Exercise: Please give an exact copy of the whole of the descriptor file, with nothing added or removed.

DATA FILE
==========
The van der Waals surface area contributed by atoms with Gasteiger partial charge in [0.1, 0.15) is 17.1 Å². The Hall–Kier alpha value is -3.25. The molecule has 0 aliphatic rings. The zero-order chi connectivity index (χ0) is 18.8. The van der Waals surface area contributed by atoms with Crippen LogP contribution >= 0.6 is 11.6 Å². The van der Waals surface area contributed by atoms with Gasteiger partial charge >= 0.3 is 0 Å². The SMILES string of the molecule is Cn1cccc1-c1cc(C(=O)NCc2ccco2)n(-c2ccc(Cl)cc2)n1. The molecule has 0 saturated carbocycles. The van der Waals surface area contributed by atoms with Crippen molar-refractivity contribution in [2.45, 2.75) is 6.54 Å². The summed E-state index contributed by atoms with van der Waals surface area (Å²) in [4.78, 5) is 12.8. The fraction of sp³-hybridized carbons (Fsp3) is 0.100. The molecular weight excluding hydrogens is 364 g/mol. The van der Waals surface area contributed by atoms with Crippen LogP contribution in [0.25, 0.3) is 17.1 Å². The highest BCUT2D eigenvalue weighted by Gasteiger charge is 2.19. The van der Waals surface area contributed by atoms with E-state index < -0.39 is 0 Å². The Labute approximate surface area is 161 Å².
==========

The van der Waals surface area contributed by atoms with Gasteiger partial charge in [0.1, 0.15) is 17.1 Å². The Hall–Kier alpha value is -3.25. The molecule has 0 aliphatic rings. The zero-order chi connectivity index (χ0) is 18.8. The van der Waals surface area contributed by atoms with Crippen LogP contribution >= 0.6 is 11.6 Å². The van der Waals surface area contributed by atoms with Gasteiger partial charge >= 0.3 is 0 Å². The SMILES string of the molecule is Cn1cccc1-c1cc(C(=O)NCc2ccco2)n(-c2ccc(Cl)cc2)n1. The molecule has 0 saturated carbocycles. The van der Waals surface area contributed by atoms with Crippen molar-refractivity contribution in [2.45, 2.75) is 6.54 Å². The summed E-state index contributed by atoms with van der Waals surface area (Å²) in [4.78, 5) is 12.8. The fraction of sp³-hybridized carbons (Fsp3) is 0.100. The molecular weight excluding hydrogens is 364 g/mol. The van der Waals surface area contributed by atoms with Crippen LogP contribution in [0.25, 0.3) is 17.1 Å². The highest BCUT2D eigenvalue weighted by Gasteiger charge is 2.19. The van der Waals surface area contributed by atoms with E-state index < -0.39 is 0 Å². The Labute approximate surface area is 161 Å².